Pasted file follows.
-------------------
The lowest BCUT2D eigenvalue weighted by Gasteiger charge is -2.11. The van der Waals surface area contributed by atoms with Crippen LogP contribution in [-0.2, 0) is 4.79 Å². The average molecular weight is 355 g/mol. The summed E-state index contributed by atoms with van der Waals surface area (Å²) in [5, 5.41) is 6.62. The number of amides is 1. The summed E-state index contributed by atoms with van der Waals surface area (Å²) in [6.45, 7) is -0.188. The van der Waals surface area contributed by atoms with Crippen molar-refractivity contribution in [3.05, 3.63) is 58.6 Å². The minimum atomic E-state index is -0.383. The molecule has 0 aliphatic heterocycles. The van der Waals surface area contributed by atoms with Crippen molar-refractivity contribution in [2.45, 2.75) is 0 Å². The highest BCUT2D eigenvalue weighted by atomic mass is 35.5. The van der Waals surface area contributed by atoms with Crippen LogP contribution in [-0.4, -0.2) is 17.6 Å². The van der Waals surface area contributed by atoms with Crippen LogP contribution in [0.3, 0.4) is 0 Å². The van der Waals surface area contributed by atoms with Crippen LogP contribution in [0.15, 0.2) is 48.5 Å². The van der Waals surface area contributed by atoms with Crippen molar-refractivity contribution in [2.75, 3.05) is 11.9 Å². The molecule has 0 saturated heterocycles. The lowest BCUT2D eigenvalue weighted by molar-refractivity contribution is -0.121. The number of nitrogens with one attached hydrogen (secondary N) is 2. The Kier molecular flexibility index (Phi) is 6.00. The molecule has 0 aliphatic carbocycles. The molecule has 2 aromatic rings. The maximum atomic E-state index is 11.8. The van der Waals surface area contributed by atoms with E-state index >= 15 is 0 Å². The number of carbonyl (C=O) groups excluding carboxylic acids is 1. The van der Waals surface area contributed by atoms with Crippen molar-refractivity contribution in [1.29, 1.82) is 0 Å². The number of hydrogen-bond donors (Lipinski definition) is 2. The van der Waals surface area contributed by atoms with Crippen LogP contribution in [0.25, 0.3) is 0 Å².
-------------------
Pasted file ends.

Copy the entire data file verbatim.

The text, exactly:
The lowest BCUT2D eigenvalue weighted by Gasteiger charge is -2.11. The van der Waals surface area contributed by atoms with Crippen LogP contribution in [-0.2, 0) is 4.79 Å². The average molecular weight is 355 g/mol. The summed E-state index contributed by atoms with van der Waals surface area (Å²) in [5, 5.41) is 6.62. The number of amides is 1. The summed E-state index contributed by atoms with van der Waals surface area (Å²) in [6.45, 7) is -0.188. The van der Waals surface area contributed by atoms with Crippen molar-refractivity contribution in [3.05, 3.63) is 58.6 Å². The minimum atomic E-state index is -0.383. The molecule has 0 aliphatic heterocycles. The van der Waals surface area contributed by atoms with Crippen molar-refractivity contribution in [2.45, 2.75) is 0 Å². The highest BCUT2D eigenvalue weighted by atomic mass is 35.5. The van der Waals surface area contributed by atoms with Crippen LogP contribution in [-0.4, -0.2) is 17.6 Å². The van der Waals surface area contributed by atoms with Crippen LogP contribution in [0.3, 0.4) is 0 Å². The van der Waals surface area contributed by atoms with Crippen LogP contribution in [0.15, 0.2) is 48.5 Å². The van der Waals surface area contributed by atoms with Crippen molar-refractivity contribution in [2.75, 3.05) is 11.9 Å². The molecule has 0 saturated heterocycles. The lowest BCUT2D eigenvalue weighted by molar-refractivity contribution is -0.121. The number of nitrogens with one attached hydrogen (secondary N) is 2. The Kier molecular flexibility index (Phi) is 6.00. The molecule has 0 aliphatic carbocycles. The molecule has 2 aromatic rings. The maximum atomic E-state index is 11.8. The van der Waals surface area contributed by atoms with E-state index >= 15 is 0 Å². The number of carbonyl (C=O) groups excluding carboxylic acids is 1. The van der Waals surface area contributed by atoms with Crippen molar-refractivity contribution in [1.29, 1.82) is 0 Å². The number of hydrogen-bond donors (Lipinski definition) is 2. The van der Waals surface area contributed by atoms with Crippen LogP contribution in [0.25, 0.3) is 0 Å².